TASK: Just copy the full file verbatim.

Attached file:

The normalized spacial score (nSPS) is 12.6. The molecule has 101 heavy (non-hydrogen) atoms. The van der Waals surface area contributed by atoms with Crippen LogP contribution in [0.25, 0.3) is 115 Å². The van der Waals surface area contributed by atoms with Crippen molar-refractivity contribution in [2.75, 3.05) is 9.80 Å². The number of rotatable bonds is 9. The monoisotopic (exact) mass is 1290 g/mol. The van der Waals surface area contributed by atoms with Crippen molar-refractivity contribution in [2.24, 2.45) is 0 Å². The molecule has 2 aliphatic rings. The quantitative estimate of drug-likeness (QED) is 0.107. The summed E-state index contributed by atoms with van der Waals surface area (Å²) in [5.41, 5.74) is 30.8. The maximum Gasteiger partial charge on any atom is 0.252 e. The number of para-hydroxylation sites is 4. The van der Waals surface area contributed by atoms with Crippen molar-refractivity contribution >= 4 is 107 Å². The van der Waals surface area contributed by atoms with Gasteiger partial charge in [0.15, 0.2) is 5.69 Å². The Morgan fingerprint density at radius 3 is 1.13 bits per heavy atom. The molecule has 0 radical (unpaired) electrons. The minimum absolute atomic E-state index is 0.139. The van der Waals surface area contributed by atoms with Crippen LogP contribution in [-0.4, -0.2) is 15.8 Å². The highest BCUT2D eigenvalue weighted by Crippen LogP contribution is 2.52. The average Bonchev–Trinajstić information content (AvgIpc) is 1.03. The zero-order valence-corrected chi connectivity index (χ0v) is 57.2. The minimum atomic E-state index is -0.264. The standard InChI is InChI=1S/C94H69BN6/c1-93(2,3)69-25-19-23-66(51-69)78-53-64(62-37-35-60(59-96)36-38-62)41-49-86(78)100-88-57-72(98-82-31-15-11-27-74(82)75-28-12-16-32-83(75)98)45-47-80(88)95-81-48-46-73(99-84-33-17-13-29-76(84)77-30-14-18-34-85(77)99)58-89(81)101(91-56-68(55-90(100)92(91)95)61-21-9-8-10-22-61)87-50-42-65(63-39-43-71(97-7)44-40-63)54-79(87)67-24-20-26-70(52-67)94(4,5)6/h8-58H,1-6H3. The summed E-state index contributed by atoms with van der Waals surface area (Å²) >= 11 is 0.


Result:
The normalized spacial score (nSPS) is 12.6. The molecule has 101 heavy (non-hydrogen) atoms. The van der Waals surface area contributed by atoms with Crippen LogP contribution in [0.25, 0.3) is 115 Å². The van der Waals surface area contributed by atoms with Crippen molar-refractivity contribution in [2.75, 3.05) is 9.80 Å². The number of rotatable bonds is 9. The monoisotopic (exact) mass is 1290 g/mol. The van der Waals surface area contributed by atoms with Crippen molar-refractivity contribution in [2.24, 2.45) is 0 Å². The molecule has 2 aliphatic rings. The quantitative estimate of drug-likeness (QED) is 0.107. The summed E-state index contributed by atoms with van der Waals surface area (Å²) in [5.41, 5.74) is 30.8. The maximum Gasteiger partial charge on any atom is 0.252 e. The number of para-hydroxylation sites is 4. The van der Waals surface area contributed by atoms with Crippen molar-refractivity contribution >= 4 is 107 Å². The van der Waals surface area contributed by atoms with Gasteiger partial charge in [0.15, 0.2) is 5.69 Å². The Morgan fingerprint density at radius 3 is 1.13 bits per heavy atom. The molecule has 0 radical (unpaired) electrons. The minimum absolute atomic E-state index is 0.139. The van der Waals surface area contributed by atoms with Crippen LogP contribution in [-0.4, -0.2) is 15.8 Å². The highest BCUT2D eigenvalue weighted by Crippen LogP contribution is 2.52. The average Bonchev–Trinajstić information content (AvgIpc) is 1.03. The zero-order valence-corrected chi connectivity index (χ0v) is 57.2. The minimum atomic E-state index is -0.264. The standard InChI is InChI=1S/C94H69BN6/c1-93(2,3)69-25-19-23-66(51-69)78-53-64(62-37-35-60(59-96)36-38-62)41-49-86(78)100-88-57-72(98-82-31-15-11-27-74(82)75-28-12-16-32-83(75)98)45-47-80(88)95-81-48-46-73(99-84-33-17-13-29-76(84)77-30-14-18-34-85(77)99)58-89(81)101(91-56-68(55-90(100)92(91)95)61-21-9-8-10-22-61)87-50-42-65(63-39-43-71(97-7)44-40-63)54-79(87)67-24-20-26-70(52-67)94(4,5)6/h8-58H,1-6H3. The summed E-state index contributed by atoms with van der Waals surface area (Å²) >= 11 is 0.